Why Can't We Meet Our Heroes?

If I had a nickel for every time I've heard someone famous say, "Never meet your heroes," I'd have more than fifteen nickels. 

I've heard it in interviews, podcasts, and famous books. 

Elizabeth Gilbert, of Eat, Pray, Love fame, even started her book Big Magic with a story about a poet that inspired her. This poet had a huge influence on her life and she easily could have sought him out and met him in person.

But she didn't.

On purpose.

She didn't want to meet her hero.

Why? Why is everyone avoiding their heroes?

Of course, there are some experts who say we shouldn't have heroes at all. By having a hero, we're taking the focus off of ourselves. By having a hero, we're neglecting our own development. We should be our own heroes, they say.

And they make a good point. 

But then again, having a hero is inspiring.

Heroes wake us up to what we can be.

On our own, we may think our situation is hopeless. A hero then comes along and shows us the way. We were wrong to think it can't be done. We were wrong to think so negatively.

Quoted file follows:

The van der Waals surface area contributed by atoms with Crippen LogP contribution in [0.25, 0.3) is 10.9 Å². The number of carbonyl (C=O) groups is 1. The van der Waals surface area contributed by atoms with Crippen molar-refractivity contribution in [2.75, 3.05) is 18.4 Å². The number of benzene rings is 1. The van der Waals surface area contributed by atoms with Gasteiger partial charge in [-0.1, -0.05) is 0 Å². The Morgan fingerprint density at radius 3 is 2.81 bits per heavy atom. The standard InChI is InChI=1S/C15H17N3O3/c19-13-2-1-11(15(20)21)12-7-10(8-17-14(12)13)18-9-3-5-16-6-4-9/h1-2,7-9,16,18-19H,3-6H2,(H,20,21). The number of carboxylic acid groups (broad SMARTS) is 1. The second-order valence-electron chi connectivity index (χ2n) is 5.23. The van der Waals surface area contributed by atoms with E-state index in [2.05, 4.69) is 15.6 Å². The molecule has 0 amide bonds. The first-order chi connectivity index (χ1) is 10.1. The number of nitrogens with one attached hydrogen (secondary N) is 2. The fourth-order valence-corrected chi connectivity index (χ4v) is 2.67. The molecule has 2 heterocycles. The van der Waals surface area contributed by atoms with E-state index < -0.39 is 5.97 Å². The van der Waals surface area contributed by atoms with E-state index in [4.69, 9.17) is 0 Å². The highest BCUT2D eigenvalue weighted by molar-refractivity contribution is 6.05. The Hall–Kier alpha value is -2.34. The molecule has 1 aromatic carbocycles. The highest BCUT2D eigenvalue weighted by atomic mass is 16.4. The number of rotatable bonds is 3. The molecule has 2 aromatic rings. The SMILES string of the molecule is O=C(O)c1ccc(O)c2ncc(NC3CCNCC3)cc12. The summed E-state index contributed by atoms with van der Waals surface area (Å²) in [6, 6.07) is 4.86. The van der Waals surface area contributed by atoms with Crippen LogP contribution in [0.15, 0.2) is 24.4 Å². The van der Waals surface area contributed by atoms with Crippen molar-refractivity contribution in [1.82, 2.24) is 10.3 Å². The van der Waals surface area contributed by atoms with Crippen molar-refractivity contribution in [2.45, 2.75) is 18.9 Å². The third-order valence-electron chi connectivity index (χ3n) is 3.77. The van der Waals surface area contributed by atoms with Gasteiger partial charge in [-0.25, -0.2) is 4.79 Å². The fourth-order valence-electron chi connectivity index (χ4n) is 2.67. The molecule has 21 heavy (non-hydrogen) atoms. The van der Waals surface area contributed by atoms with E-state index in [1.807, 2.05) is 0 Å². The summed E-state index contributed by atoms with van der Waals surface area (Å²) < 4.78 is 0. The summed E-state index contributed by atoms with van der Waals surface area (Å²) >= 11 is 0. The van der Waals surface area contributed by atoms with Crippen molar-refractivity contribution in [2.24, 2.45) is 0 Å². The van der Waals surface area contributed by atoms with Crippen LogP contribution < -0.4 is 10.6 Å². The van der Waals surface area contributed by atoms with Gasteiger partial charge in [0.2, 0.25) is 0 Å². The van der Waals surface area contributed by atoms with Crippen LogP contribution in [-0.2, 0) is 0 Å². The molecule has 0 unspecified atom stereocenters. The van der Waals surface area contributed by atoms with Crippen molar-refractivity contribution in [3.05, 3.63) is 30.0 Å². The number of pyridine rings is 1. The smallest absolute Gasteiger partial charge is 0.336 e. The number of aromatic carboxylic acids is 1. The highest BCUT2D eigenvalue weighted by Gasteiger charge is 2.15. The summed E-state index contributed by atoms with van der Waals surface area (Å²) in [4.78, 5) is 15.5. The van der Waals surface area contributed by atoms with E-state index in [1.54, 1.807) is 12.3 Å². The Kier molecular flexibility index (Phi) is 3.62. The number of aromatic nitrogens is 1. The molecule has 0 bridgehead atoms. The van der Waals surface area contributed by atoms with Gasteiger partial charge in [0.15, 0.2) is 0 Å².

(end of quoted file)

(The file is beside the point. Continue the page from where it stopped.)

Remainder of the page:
Heroes can provide the spark of inspiration that sends us rocketing down our own successful path.

So why not meet them? 

If we have heroes, we should seek them out, right? If we have the means, a meeting with a hero can only solidify our inspiration. 

Wouldn't it?

That's where we get the nightmare stories. Paul Newman in slippers. Naomi Campbell throwing phones. Bruce Willis' unwarranted hostility. 

If we meet our heroes and they're not actually good people, then, allegedly, all of our dreams are dashed. Our inspiration is doused. The hope we used to feel is gone. 

But is it? 

First, the actions that inspired us are still there. Strictly speaking, the person behind those actions isn't important. 

Second, if our heroes are losers, then take them off your hero list!

Absorb the excellence from their actions and then strike them from the record.

Because heroes don't have to be jerks.

There's no rule that mandates they have to let us down. Disappointment doesn't have to be built in.

Heroes can be heroes all the time. In fact, if we've chosen wisely, they will never let us down.

It's a senseless shame that Gilbert never met her hero.

It's a lost opportunity that has huge upside and no downside--if we have the right mindset.

So kindly hold your advice.

Heroes are made to be met.

 

My book is called The Inevitability of Becoming Rich, and you can find that here.